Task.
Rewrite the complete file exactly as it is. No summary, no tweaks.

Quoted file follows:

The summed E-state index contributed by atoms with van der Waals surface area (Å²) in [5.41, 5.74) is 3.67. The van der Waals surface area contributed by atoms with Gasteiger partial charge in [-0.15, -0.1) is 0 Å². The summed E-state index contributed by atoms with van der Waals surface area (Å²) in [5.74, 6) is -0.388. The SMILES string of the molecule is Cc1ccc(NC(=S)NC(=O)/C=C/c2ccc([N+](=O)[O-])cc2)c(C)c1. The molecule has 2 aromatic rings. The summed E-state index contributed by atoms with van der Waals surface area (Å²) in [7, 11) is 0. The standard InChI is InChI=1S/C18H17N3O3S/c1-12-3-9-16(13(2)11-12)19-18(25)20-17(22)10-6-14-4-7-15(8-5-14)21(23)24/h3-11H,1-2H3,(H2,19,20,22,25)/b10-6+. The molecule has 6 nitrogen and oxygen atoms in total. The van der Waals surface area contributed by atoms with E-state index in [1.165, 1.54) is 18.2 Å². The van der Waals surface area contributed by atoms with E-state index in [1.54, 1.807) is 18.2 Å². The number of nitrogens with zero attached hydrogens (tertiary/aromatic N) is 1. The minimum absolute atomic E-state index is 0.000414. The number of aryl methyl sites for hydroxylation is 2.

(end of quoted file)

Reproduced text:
The summed E-state index contributed by atoms with van der Waals surface area (Å²) in [5.41, 5.74) is 3.67. The van der Waals surface area contributed by atoms with Gasteiger partial charge in [-0.15, -0.1) is 0 Å². The summed E-state index contributed by atoms with van der Waals surface area (Å²) in [5.74, 6) is -0.388. The SMILES string of the molecule is Cc1ccc(NC(=S)NC(=O)/C=C/c2ccc([N+](=O)[O-])cc2)c(C)c1. The molecule has 2 aromatic rings. The summed E-state index contributed by atoms with van der Waals surface area (Å²) in [7, 11) is 0. The standard InChI is InChI=1S/C18H17N3O3S/c1-12-3-9-16(13(2)11-12)19-18(25)20-17(22)10-6-14-4-7-15(8-5-14)21(23)24/h3-11H,1-2H3,(H2,19,20,22,25)/b10-6+. The molecule has 6 nitrogen and oxygen atoms in total. The van der Waals surface area contributed by atoms with E-state index in [1.165, 1.54) is 18.2 Å². The van der Waals surface area contributed by atoms with E-state index in [1.54, 1.807) is 18.2 Å². The number of nitrogens with zero attached hydrogens (tertiary/aromatic N) is 1. The minimum absolute atomic E-state index is 0.000414. The number of aryl methyl sites for hydroxylation is 2.